• The trustee gave a beneficiary an excessive payment not authorized by the trust, which caused a reduction in the distribution to you.
  • One of the contingent beneficiaries that is entitled to receive the distribution of a primary beneficiary that died before the settlor of the trust did not receive his or her share.

There are other forms of misconduct by a trustee that may warrant legal action. If you have concerns regarding how a trustee is managing a trust or about the accuracy of your distributions from the trust, it is important to contact us immediately to protect your inheritance.

The Astill Law Office has provided high quality legal services for over 30 years. We specialize in wills, trusts, estate planning, and asset protection. If you have any questions about creating a Trust, Will, or estate planning in general, contact The Astill Law Office at 801-438-8698.

Utah Probate Basics

Many of our clients come to us because they have lost a loved one and they have no idea if a probate action is necessary or not. Below are some of the most commonly asked questions and answers, but we encourage you to contact us for help with your individual situation.

 Is a probate necessary if the decedent left a will?

Probably. If the decedent left assets or property that needs to pass to heirs, a probate action is necessary whether or not the deceased left a will. A court will follow the terms of the will to determine the heirs and beneficiaries of the deceased’s property.

Is a probate necessary if the person died without a will?

Again, if the individual left assets that need to pass to heirs, a probate action is required. Without a will to provide guidance, the court will follow Utah’s laws of intestacy (Utah Probate Code, sections 75-2-101 through 75-2-103). You may hear the probate case for a person who died without a will referred to as an “appointment action,” which refers to the appointment of a Personal Representative by the court.

Is a probate necessary if there is a Trust?

Maybe. If a Trust has been created and all of the deceased’s property was left in the Trust, it can be an effective way to avoid probate. However, if the decedent left property out of the trust, a probate action may be necessary. A probate may also be needed to defend against lawsuits filed by creditors of the deceased or if the decedent left a minor child who needs to have a guardian appointed.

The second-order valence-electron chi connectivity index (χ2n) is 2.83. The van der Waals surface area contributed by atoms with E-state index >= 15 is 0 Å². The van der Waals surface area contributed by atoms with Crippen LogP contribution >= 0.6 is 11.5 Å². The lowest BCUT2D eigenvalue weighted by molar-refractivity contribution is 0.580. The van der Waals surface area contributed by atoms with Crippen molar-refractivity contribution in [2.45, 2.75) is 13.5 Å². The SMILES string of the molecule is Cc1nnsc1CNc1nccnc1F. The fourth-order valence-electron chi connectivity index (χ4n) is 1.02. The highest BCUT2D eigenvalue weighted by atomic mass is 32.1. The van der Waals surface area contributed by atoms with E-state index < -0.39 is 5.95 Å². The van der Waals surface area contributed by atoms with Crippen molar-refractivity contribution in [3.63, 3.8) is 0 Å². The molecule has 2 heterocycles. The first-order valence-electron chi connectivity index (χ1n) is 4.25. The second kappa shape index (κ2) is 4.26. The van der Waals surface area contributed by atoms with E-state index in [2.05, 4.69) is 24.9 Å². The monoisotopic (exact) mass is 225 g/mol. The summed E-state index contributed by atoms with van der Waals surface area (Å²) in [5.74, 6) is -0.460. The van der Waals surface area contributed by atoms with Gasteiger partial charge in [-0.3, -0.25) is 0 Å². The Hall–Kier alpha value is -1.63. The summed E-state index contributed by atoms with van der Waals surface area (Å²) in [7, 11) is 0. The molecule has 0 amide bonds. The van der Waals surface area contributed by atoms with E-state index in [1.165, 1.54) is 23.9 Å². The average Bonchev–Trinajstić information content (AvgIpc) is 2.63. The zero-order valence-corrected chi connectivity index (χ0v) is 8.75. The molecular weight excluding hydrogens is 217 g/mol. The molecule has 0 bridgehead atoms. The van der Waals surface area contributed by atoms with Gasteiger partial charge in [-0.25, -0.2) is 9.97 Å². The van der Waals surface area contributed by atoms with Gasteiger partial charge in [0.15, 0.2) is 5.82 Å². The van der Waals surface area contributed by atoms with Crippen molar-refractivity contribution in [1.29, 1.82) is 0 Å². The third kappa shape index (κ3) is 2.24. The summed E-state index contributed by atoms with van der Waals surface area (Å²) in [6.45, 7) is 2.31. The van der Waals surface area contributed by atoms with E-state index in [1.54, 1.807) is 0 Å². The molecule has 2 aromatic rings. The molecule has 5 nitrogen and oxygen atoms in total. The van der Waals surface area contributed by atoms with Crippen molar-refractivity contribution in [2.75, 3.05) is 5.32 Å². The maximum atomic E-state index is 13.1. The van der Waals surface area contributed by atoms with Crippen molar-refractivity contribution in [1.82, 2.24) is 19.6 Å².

Can a will from another state be probated in a Utah probate court?

A will drafted in another state can be submitted for probate if the maker of the will resided in Utah or had property located in Utah at the time of his or her death. The will must be valid in the state where it was executed in order to binding in Utah.

If you are wondering if a probate is needed, contact us for the answers you need. The Astill Law Office has provided high quality legal services for over 30 years. We specialize in wills, trusts, estate planning, and asset protection. If you have any questions about creating a Trust, Will, or estate planning in general, contact The Astill Law Office at 801-438-8698.

Should I Transfer My Home While I’m Alive?

For many Utah residents (and for most people in general), their most significant asset is their home. In an effort to avoid the probate process, or save the money required to create an estate plan, many people transfer title to their house while they are still alive. In most instances, a parent transfers title to their home to an adult child, believing this is an inexpensive and simple answer. Sadly, this can lead to serious complications for you and your loved ones.

Two important factors to consider are that by transferring title to your home, (i) you lose your homestead exemption for protection from creditors, and you are no longer entitled to a reduced property tax because it is not an owner occupied primary residence. This can cost you thousands of dollars.

Another concern is that you lose control over the rights to your home. If you should have a dispute with your child, you could potentially lose the ability to live in your own house! Your child (or children) owns the house, and without providing more, he or she does not have a legal obligation to let you continue living there (unless otherwise provided by contract). Additionally, you have no control over what can be done to your property, such as renovations, but also with your home being used as collateral for loans. What happens more often is a child has creditor problems of their own and their judgment creditors then have liens on your home!

Finally, you should also consider whether transferring title to a child will cause problems at your death amongf your other children. The child that owns your home has no legal obligation to share it with his or her siblings. What happens at death when that child faces the other children and simply states that he doesn’t intend to share?